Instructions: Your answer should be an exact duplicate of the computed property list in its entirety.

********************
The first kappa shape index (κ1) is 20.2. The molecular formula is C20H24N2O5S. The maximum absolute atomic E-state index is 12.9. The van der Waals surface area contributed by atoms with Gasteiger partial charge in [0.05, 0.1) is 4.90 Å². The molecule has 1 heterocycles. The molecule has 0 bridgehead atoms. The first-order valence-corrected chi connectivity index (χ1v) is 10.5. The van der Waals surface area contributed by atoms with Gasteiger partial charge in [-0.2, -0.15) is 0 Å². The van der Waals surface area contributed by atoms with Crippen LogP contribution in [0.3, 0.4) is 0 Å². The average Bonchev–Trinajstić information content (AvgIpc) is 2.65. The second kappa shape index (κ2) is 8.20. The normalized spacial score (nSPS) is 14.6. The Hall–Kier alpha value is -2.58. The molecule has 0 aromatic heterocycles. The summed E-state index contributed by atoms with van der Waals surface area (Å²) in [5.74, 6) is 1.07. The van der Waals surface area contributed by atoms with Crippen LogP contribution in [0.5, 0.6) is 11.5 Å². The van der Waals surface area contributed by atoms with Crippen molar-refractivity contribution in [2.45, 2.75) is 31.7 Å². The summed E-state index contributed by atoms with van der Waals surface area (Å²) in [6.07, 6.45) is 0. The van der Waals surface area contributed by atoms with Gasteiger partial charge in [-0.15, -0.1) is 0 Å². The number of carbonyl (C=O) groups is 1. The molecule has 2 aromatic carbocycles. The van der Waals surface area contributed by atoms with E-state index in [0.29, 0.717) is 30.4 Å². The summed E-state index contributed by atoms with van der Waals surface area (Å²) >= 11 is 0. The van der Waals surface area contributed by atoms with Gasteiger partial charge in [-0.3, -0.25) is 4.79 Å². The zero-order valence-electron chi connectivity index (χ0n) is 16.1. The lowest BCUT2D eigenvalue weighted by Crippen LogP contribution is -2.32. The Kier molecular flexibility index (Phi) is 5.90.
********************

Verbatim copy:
The first kappa shape index (κ1) is 20.2. The molecular formula is C20H24N2O5S. The maximum absolute atomic E-state index is 12.9. The van der Waals surface area contributed by atoms with Gasteiger partial charge in [0.05, 0.1) is 4.90 Å². The molecule has 1 heterocycles. The molecule has 0 bridgehead atoms. The first-order valence-corrected chi connectivity index (χ1v) is 10.5. The van der Waals surface area contributed by atoms with Gasteiger partial charge in [-0.2, -0.15) is 0 Å². The van der Waals surface area contributed by atoms with Crippen LogP contribution in [0.3, 0.4) is 0 Å². The average Bonchev–Trinajstić information content (AvgIpc) is 2.65. The second kappa shape index (κ2) is 8.20. The normalized spacial score (nSPS) is 14.6. The Hall–Kier alpha value is -2.58. The molecule has 0 aromatic heterocycles. The summed E-state index contributed by atoms with van der Waals surface area (Å²) in [5.74, 6) is 1.07. The van der Waals surface area contributed by atoms with Crippen LogP contribution in [0.5, 0.6) is 11.5 Å². The van der Waals surface area contributed by atoms with Crippen molar-refractivity contribution in [2.45, 2.75) is 31.7 Å². The summed E-state index contributed by atoms with van der Waals surface area (Å²) in [6.07, 6.45) is 0. The van der Waals surface area contributed by atoms with Gasteiger partial charge in [-0.15, -0.1) is 0 Å². The number of carbonyl (C=O) groups is 1. The molecule has 2 aromatic carbocycles. The van der Waals surface area contributed by atoms with E-state index in [0.29, 0.717) is 30.4 Å². The summed E-state index contributed by atoms with van der Waals surface area (Å²) >= 11 is 0. The van der Waals surface area contributed by atoms with Gasteiger partial charge in [-0.3, -0.25) is 4.79 Å². The zero-order valence-electron chi connectivity index (χ0n) is 16.1. The lowest BCUT2D eigenvalue weighted by Crippen LogP contribution is -2.32. The Kier molecular flexibility index (Phi) is 5.90.